On Monday, January 23rd, Senators Bill Cassidy (R-LA) and Susan Collins (R-ME) introduced the Patient Freedom Act of 2017 (“PFA”), the first of what may be many Republican Affordable Care Act (“ACA”) “replacement” alternatives. The PFA is notable for several reasons. It is the first replacement plan to be introduced in the 115th Congress, it is sponsored by Senators who are considered comparatively moderate on health issues, and thus its content may represent an opportunity for compromise in the future, and, perhaps most interestingly, does not actually repeal the ACA. The overarching feature of the PFA is that it allows states to control which course they chart for health reform.

The ACA: What Stays and What Goes  

If enacted, the PFA would eliminate the majority of the provisions contained in Title I of the ACA. This includes the individual and employer mandates, the community rating provision, essential benefits requirements, and the establishment of the health benefit exchanges. However, the ACA provisions the PFA retains are just as notable as the provisions it removes. The PFA maintains the bans on lifetime and annual coverage limits, maintains the ACA ban on coverage exclusions based on preexisting conditions, continues to permit dependents to remain on their parents’ plan until age 26, keeps in place the ACA non-discrimination requirements, and maintains the ACA mental health parity coverage requirements. The PFA also does not repeal any provisions outside of Title I, leaving many features in place, such as Medicaid expansion and Medicare prescription drug plan provisions.

State Options

The PFA would shift the decision of how to implement health reform to individual states. The PFA allows states to choose between three options: 1) maintain the current ACA model using subsidies and health benefit exchanges to provide insurance coverage; 2) enact a market-based option or “state alternative;” or 3) select to design its own health system without federal funding. If a state fails to select one of the options by a certain date they will be deemed to have selected the market based option.

Option 1: Keep the ACA

States that elect to continue to operate under the ACA will be treated as if the changes to Title I of the Act in the PFA were never enacted. This will allow states to maintain health benefits exchanges and for eligible enrollees to receive federal subsidies and cost sharing reductions to purchase coverage from qualified health plans (“QHPs”). However, States may see a reduction in the exchange subsidies and costs sharing reductions available to enrollee as the PFA includes an additional provision designed to align federal funding between ACA states and states that elect the new market-based approach.

Option 2: Market-Based Approach

The market-based approach, or “State Alternative” option, will allow states to essentially shift residents enrolled in QHPs and potentially Medicaid into a standard high-deductible health plan containing basic pharmaceutical coverage and some coverage for preventive care and free immunizations. Residents currently enrolled in QHPs will receive Roth health savings accounts (“HSAs”) funded through tax credits.  These tax credits will replace the advanced premium tax credits QHP-enrollees are currently eligible to receive with a tax credit that is similarly advanceable and refundable.  The tax credit is also adjustable based on the age, income, and geographic location of the enrollee.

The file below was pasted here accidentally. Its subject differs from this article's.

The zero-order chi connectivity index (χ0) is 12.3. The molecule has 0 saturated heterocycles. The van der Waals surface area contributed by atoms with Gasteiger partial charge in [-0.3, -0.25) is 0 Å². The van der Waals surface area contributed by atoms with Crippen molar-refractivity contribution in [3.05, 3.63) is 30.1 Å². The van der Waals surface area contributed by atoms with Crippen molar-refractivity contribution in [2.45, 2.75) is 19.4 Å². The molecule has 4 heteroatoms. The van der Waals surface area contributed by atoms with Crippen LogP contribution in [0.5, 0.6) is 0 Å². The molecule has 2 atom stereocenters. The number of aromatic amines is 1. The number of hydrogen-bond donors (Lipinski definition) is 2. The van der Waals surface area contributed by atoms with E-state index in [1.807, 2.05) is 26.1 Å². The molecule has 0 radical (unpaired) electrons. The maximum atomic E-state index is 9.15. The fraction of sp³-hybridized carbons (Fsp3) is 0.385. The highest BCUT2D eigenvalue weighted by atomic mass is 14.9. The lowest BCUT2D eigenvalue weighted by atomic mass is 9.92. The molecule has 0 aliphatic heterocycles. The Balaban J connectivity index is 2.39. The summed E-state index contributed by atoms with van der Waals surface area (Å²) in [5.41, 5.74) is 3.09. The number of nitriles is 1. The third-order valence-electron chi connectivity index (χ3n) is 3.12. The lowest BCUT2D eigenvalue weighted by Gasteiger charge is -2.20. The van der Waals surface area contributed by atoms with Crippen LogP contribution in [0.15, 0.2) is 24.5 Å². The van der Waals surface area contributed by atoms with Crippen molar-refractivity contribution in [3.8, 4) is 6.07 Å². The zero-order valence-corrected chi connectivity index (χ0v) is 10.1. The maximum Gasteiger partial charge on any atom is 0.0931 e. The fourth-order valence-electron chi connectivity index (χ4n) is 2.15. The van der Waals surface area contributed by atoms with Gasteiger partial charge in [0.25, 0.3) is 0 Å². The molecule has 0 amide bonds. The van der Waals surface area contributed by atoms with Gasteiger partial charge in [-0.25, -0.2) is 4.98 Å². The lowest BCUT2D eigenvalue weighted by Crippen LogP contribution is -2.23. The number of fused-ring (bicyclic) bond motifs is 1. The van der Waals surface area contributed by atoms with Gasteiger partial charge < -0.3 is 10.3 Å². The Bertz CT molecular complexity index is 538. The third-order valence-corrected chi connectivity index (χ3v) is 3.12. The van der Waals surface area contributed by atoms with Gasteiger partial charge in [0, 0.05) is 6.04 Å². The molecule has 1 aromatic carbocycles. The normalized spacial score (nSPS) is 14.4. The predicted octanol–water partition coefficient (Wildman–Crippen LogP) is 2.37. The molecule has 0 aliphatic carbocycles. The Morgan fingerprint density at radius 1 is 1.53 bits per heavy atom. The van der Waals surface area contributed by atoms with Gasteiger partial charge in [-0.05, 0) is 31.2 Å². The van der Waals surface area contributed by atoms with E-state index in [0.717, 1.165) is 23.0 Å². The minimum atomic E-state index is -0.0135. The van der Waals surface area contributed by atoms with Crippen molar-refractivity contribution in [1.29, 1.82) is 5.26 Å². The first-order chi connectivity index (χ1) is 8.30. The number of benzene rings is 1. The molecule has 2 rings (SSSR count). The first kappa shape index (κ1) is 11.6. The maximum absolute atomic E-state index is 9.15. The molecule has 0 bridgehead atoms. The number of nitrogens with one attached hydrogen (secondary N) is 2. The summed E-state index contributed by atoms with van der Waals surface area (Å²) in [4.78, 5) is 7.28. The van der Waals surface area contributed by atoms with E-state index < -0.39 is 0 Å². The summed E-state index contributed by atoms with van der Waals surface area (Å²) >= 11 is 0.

States may also include the Medicaid expansion population under this market-based alternative, but only enrollees not otherwise eligible for Medicare coverage, and eligibility for federal Roth HSA contributions will be limited to those not enrolled in a federal healthcare or veterans benefit program. States can either administer the market-based solution themselves or they can allow the federal government to administer the system. The total amount of the tax credits available under the market based approach will be equal to 95 percent of the total projected ACA premium tax credits and cost-sharing subsidies that the state would have otherwise received.

What’s Next and What to Watch?

The PFA is the first of what may be many Republican plans to replace the ACA. Reports indicate other members of Congress, including Senator Rand Paul, are expected to release alternative plans in the near future. It is unlikely that any one plan will be enacted in the form that it is introduced. However, significant insight into what ultimate changes may occur can be gained by monitoring how stakeholders- such as members of Congress, the administration, and governors- respond to the various provisions contained in these proposals. Health care entities should closely monitor the provisions that appear to have support among the various stakeholders to ensure that there is sufficient time to react and adapt to the changing health care environment.